Independence Day History (and Homeschool Fire Safety)

July fourth is synonymous with gatherings of family and friends and displays of fireworks. To understand why, we must take a look back in history.

The day is a celebration of our country’s 1776 declaration of independence from the control of England. Many United States citizens were tired of their lack of participation in governmental decision-making (“No taxation without  representation!”), and they desired to be self-governed. Thomas Jefferson, along with Benjamin Franklin and John Adams, penned the Declaration, a statement against this outside control. It was happily approved and signed, marking the U.S. a free, independent country.

The idea of fireworks is credited to John Adams, who wrote his wife about his involvement in the Declaration and suggested that future annual celebrations of independence include, among other things, “illuminations.” Fireworks were a part of the importance and excitement of the event, and that has carried on for the past 241 years.

So, if John Adams, founding father and second president of the United States, said that fireworks should be used in celebrating our independence, that’s a pretty good reason to do it! But, to have fireworks, you need fire; and where there’s fire, homeschoolers need fire safety…especially in Pennsylvania, where it is an annual elementary requirement. With the 2017-2018 school year officially beginning on July 1, I thought a bit of fire safety would fit in fantastically during our Independence Day celebrations.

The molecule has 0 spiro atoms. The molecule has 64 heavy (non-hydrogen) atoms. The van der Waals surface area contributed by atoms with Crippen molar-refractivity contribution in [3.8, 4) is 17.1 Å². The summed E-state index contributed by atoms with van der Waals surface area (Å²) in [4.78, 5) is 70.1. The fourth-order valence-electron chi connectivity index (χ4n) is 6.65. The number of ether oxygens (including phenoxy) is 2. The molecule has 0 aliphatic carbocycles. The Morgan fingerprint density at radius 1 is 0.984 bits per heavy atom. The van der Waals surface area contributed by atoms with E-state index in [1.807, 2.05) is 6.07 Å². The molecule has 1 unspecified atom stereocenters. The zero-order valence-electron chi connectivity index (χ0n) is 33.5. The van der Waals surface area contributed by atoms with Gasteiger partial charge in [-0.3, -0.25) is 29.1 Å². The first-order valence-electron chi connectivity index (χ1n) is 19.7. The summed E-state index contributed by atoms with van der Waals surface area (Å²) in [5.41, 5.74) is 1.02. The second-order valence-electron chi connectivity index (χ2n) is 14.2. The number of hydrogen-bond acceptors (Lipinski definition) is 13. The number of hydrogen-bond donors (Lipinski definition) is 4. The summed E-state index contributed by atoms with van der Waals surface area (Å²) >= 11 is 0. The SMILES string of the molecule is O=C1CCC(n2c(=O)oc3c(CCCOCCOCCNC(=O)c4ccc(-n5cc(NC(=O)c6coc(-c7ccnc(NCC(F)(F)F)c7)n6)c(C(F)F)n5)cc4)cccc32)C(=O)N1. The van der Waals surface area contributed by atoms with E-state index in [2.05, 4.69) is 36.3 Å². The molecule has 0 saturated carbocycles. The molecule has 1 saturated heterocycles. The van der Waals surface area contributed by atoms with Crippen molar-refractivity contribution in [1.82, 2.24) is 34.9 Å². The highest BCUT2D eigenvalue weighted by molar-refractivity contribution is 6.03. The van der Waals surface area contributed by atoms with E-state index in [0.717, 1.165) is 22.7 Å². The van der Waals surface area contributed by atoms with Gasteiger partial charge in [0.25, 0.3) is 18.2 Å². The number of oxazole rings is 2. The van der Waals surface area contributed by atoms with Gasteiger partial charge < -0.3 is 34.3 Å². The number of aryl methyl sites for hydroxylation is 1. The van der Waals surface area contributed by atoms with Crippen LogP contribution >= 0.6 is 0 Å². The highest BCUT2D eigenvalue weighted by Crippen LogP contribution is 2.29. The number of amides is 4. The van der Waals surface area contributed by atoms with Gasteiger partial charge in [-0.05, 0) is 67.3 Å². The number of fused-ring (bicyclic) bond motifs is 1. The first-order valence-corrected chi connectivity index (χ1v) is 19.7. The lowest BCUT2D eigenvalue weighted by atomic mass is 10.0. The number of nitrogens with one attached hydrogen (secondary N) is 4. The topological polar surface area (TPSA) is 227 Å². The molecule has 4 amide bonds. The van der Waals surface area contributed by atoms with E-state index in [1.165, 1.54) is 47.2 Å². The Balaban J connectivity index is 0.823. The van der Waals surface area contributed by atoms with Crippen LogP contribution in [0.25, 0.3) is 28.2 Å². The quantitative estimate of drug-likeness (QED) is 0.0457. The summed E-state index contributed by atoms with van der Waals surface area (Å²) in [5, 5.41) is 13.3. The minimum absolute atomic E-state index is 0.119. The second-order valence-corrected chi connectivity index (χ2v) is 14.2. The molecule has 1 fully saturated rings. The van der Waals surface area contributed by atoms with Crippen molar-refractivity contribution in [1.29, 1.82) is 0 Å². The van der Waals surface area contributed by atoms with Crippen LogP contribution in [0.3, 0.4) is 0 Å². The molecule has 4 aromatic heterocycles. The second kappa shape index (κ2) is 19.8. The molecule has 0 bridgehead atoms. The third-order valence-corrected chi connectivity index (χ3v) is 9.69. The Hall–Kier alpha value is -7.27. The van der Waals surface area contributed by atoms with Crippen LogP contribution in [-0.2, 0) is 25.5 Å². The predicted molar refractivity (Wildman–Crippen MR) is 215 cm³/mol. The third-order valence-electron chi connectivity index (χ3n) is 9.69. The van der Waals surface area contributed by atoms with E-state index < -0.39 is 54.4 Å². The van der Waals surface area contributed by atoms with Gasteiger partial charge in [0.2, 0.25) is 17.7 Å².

Here are nine fire safety rules to follow and teach your children before shoving a sparkler in their hands and letting them run wild.

1. Do not use fireworks without adult supervision. Young children should not light fireworks, and older children should be monitored.

2. Never use fireworks indoors, even if they seem harmless.

3. Never hold fireworks while lighting them (sparklers excluded). Always keep your face back and then move away quickly after ignition. Parents may opt to have their children to wear safety glasses or other eye protection while lighting fireworks.

4. Understand how to light each firework and what it does when lit. 

5. Keep at least two buckets of water around. One should be used to hold finished fireworks and duds. The second should be used (although, hopefully it won’t be necessary) for emergencies. A nearby water hose is also good precaution.

6. Do not try to relight a firework that fizzles out. Wait 15 minutes to make sure that it won’t restart on its own, and then have an adult place it in a bucket of water.

7. Do not touch the burnt end of your fireworks after they have finished; they may still be very hot.

8. Do not put fireworks of any kind close to someone’s face. Even small sparks can cause an injury.

9. Choose an open location, away from flammable objects such as propane grills, when setting off fireworks.

For more information on being safe with fireworks, check out the National Council on Fireworks Safety. Have fun!


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